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ACCC prioritises the health sector

Newsletter 01 May 2015

In 2015 competition and consumer issues in the health sector are a new priority for the Australian Competition & Consumer Commission (ACCC). According to Mr Rod Sims, Chairman:

“We believe there are both competition and consumer issues in the medical and health sector which need increased attention. This is a new priority area.

On the competition side, for example, we have received allegations about attempts to limit access to products, patients, procedures or facilities.

The effect of anti-competitive conduct by medical professionals can be significant, particularly in regional areas. One matter now before the Federal Court involves the Little Company of Mary where the ACCC alleges that the company introduced conditions on which medical practitioners could operate in the company’s Wagga Wagga hospital, which restricted the doctors from providing services to competing facilities.

On the consumer side, we are aware of a range of consumer issues, including allegations of unconscionable conduct and misleading and deceptive conduct by medical professionals.

Our work in this priority area will increase awareness within the medical profession and the broader health industry about both rights and obligations under the law.” [1]

In line with its focus on the health sphere, one of the first steps for the ACCC in 2015 has been to commence Federal Court proceedings against Reckitt Benckiser (Australia) Pty Ltd, for its Nurofen Specific Pain Product range of Nurofen Back Pain, Nurofen Period Pain, Nurofen Migraine Pain and Nurofen Tension Headache.

The ACCC alleges that Reckitt Benckiser made representations that, amongst other things, these products had a specific efficacy in treating a particular type of pain. These representations are alleged to be false and misleading as each of the products are identical and contain the same active ingredient, ibuofen lysine 342mg.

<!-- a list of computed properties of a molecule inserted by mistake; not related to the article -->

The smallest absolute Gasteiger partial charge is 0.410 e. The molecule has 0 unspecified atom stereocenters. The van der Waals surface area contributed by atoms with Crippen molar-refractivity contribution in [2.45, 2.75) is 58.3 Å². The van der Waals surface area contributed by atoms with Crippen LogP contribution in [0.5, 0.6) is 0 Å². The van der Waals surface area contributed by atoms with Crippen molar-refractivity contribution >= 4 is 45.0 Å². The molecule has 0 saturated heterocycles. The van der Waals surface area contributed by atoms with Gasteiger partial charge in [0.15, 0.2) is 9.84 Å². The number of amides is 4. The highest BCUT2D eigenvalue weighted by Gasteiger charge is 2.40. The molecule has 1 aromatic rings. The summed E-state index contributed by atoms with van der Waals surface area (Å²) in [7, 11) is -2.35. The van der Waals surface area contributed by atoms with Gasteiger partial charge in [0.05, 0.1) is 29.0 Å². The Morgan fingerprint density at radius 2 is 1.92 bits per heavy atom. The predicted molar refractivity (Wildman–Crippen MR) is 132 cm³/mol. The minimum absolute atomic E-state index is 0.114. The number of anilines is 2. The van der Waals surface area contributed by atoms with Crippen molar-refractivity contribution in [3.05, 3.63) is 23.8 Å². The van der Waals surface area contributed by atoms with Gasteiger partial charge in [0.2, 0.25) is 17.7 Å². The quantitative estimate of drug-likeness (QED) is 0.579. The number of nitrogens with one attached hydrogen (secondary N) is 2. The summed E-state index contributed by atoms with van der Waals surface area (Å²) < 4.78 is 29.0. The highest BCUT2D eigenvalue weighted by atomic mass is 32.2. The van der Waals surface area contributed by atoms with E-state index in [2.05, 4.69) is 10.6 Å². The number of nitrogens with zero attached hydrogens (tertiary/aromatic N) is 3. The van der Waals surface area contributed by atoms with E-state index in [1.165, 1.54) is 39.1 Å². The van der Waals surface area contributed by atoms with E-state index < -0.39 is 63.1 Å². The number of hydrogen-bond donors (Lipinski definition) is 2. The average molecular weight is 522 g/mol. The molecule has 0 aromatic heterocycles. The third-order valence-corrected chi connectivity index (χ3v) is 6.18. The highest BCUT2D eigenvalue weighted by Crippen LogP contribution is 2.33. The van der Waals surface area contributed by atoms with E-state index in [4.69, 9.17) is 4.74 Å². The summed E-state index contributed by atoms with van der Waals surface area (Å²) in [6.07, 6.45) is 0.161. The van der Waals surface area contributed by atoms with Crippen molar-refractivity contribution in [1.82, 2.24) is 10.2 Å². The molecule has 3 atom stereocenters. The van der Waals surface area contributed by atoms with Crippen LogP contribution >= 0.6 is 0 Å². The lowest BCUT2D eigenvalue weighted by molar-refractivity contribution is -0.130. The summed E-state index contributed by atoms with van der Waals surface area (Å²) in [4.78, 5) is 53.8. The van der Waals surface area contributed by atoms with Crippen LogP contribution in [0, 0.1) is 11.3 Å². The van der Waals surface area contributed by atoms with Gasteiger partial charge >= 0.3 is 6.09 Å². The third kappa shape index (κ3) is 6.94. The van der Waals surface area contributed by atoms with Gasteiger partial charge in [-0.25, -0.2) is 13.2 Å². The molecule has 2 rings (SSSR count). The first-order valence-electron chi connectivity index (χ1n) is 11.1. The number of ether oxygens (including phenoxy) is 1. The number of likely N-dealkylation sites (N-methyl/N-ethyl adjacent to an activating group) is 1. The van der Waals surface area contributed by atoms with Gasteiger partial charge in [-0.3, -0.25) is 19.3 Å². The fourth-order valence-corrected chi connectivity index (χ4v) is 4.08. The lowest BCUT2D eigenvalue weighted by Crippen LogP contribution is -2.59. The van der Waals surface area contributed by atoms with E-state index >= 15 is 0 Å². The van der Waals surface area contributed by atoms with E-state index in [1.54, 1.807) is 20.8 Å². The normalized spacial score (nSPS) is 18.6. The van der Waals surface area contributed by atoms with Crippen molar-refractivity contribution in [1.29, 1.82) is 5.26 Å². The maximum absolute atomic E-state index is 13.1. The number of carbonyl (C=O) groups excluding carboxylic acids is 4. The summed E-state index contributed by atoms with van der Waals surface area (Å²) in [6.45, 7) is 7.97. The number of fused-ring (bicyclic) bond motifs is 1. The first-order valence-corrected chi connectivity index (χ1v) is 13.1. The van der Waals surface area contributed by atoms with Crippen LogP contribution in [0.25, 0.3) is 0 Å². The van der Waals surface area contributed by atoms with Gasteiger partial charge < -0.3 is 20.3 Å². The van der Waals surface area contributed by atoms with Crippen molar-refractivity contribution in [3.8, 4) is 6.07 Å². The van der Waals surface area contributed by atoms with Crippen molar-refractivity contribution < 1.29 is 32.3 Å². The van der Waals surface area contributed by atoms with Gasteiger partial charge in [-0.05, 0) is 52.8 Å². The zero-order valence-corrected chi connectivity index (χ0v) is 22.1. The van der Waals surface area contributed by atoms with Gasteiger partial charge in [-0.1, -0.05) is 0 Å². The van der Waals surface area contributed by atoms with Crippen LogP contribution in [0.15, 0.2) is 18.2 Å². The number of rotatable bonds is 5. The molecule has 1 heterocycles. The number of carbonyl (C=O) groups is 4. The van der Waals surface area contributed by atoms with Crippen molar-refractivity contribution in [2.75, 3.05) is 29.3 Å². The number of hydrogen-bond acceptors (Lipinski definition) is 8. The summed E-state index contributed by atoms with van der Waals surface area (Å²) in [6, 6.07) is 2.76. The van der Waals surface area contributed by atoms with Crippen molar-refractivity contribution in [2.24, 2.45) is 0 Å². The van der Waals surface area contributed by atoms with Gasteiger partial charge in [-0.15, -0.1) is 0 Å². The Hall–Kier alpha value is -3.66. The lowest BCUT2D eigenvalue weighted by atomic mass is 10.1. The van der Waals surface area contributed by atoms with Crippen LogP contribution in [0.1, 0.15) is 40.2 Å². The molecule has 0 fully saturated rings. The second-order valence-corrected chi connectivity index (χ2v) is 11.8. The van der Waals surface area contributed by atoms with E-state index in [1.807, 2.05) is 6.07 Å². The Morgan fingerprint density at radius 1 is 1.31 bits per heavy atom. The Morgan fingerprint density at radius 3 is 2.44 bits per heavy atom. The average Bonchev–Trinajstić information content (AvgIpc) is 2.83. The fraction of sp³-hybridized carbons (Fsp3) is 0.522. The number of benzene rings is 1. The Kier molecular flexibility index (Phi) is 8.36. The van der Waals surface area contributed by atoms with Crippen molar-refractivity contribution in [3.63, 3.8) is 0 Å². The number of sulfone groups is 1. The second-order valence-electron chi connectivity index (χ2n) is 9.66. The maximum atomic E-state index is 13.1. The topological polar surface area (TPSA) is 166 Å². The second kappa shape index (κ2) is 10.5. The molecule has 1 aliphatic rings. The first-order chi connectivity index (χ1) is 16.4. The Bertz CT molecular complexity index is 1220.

The ACCC has sought declarations, injunctions and an order for the publication of corrective notices, penalties and costs.

These proceedings come shortly after the ACCC was unsuccessful against another pharmaceutical company, Pfizer Australia Pty Ltd. Pfizer had been the exclusive supplier of atorvastatin (a cholesterol lowering medication), branded as Liptor, through a patent until 2012. As a result of competition from generic manufacturers, Pfizer recognised its revenue from Liptor would be impacted and decided on a number of strategies to market its own generic atorvastatin to pharmacies, such as discounts on the sale of Pfizer’s branded product being “bundled” with its generic product.

In ACCC v Pfizer Australia Pty Ltd [2015] FCA 113, the ACCC failed to establish that Pfizer had contravened ss 46 (misusing of market power) and 47 (exclusive dealing to lessen competition) of the Competition and Consumer Act 2010 (Cth), rather Pfizer had been seeking to remain competitive in the market. The Federal Court found the conduct of Pfizer was not for the substantial purpose of deterring or preventing the other generic manufacturers from entering the market.

According to Mr Sims, per year the ACCC fields around 200,000 enquires, while it investigates over 500 matters and takes on about 30 to 40 court cases. An increased number of the matters taken up by the ACCC may now involve the field of health and medicine.

[1] Speech "Priorities 2015" Mr Rod Sims Chairman,

Claire Smith, Senior Associate

Newsletter 01 May 2015
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